GP: Where does Britannia Angling Products come into it all?
DC: My brother bought the Barnsley shop from me because at the time we’d started wholesaling fishing tackle, which I was doing from home. I had a call from Gerry Woodcock who had folded a float making business, and he offered the stock and the machinery for sale. I went into business with him and Geoff Steel in Nottingham next to the Notts County football ground. But it never worked out between Geoff and Gerry, and I had to buy Geoff out. After five years of travelling to Nottingham every day, without ever drawing a salary, we decided to part company and that’s when Britannia started up. We agreed that Gerry would make pole floats and I’d make English-style floats, and develop the wholesale side further here in Barnsley. It was several years later that we did start making our own pole floats.
GP: How did you get involved with the National Federation of Anglers (NFA) and managing England?
DC: I was captain of Barnsley and we were doing brilliantly, winning virtually everything for a good few years. Stan Smith was England manager and he’d done okay – England had finished second and he’d had individual winners but never a team gold. The NFA decided that they needed to advertise that position and they invited Stan to reapply. And perhaps had he done so he would have continued in the job. But he felt he shouldn’t need to. I applied, as did Dennis Salmon the Essex captain, but he wouldn’t fly. Malcolm Burdett also applied. But I got the job.
GP: Do you recall your first year in charge? Was it a culture shock?
DC: My first year was in Switzerland in 1984 and we lost the gold on weight. I recall the team: Kevin Ashurst, Bob Nudd in his first selection, who was brilliant that day, Ian Heaps, Denis White and Tom Pickering. It was quite a shock because I’d never got any information – Stan Smith wouldn’t talk to me. I tried to get Kevin Ashurst to come over early to give me some advice but he just told me I didn’t need it and to go on my own! And I did everything on my own from then on.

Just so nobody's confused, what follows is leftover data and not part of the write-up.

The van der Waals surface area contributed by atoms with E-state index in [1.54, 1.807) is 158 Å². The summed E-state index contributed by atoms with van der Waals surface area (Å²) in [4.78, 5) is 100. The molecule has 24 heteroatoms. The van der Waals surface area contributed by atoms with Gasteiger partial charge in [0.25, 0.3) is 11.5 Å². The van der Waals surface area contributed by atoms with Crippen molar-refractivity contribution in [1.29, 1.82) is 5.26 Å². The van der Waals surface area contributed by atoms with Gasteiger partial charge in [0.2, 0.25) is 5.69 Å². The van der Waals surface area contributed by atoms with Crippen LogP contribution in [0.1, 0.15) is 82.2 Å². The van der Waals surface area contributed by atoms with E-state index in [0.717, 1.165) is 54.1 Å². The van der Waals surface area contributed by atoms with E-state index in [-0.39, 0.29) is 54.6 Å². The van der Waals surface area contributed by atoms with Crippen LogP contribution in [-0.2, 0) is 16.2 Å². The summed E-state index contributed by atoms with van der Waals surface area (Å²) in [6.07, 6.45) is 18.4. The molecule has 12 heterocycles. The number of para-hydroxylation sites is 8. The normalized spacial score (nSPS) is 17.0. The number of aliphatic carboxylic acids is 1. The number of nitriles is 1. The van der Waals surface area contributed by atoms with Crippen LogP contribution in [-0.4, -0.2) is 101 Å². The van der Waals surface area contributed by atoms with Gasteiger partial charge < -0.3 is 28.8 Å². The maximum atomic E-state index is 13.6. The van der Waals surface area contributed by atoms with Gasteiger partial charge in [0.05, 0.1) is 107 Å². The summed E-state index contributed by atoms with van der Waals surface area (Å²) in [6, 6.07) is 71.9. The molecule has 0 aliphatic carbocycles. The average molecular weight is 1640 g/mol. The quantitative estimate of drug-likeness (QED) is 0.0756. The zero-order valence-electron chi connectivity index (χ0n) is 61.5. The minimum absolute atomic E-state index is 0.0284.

GP: You obviously cracked it with England winning gold in Italy the following year. What was the secret?
DC: The key was to get the anglers to fish together. I made it clear that we were a team and that we needed to discuss openly what each angler had done. At the time Kevin was interested in winning the world championships himself but even he pulled for the team. Our first victory was in Italy and it was Denis White who came up with the winning method. He took some worms with him and we fished slider with worm, and had a first and second in section in the two sections below the bridge using this approach – without that we wouldn’t have won.
GP: Who were the key anglers in terms of tactics in your time as manager?
DC: Denis had quite an input in the first two or three years because he was always trying new things. He never got the individual rewards – but we weren’t there for that. Kevin did knuckle down in terms of fishing for the team too. It’s interesting to watch how things change within the dynamics of the team as there’s always one guy that’s the centre of attention. For many years everyone was asking Kevin what he was doing. Then one year Kevin started asking Bob and that’s when I knew Kevin’s days were coming to an end. Since I moved on Alan Scotthorne has had his spell and now it’s Will Raison. Steve Gardener isn’t that vocal in the meetings. But for years he was always the first name on the team sheet.
GP: What’s your best memory of the world championships?
DC: I’ve got two. Winning gold for England for the first time against the Italians in Italy was magic. And then winning it again in England at Holme Pierrepont – that was just tremendous. I think we won it five or six times while I was manager and God knows how many individual medals we had – a lot that’s for sure.
GP: Did you find it difficult to give up?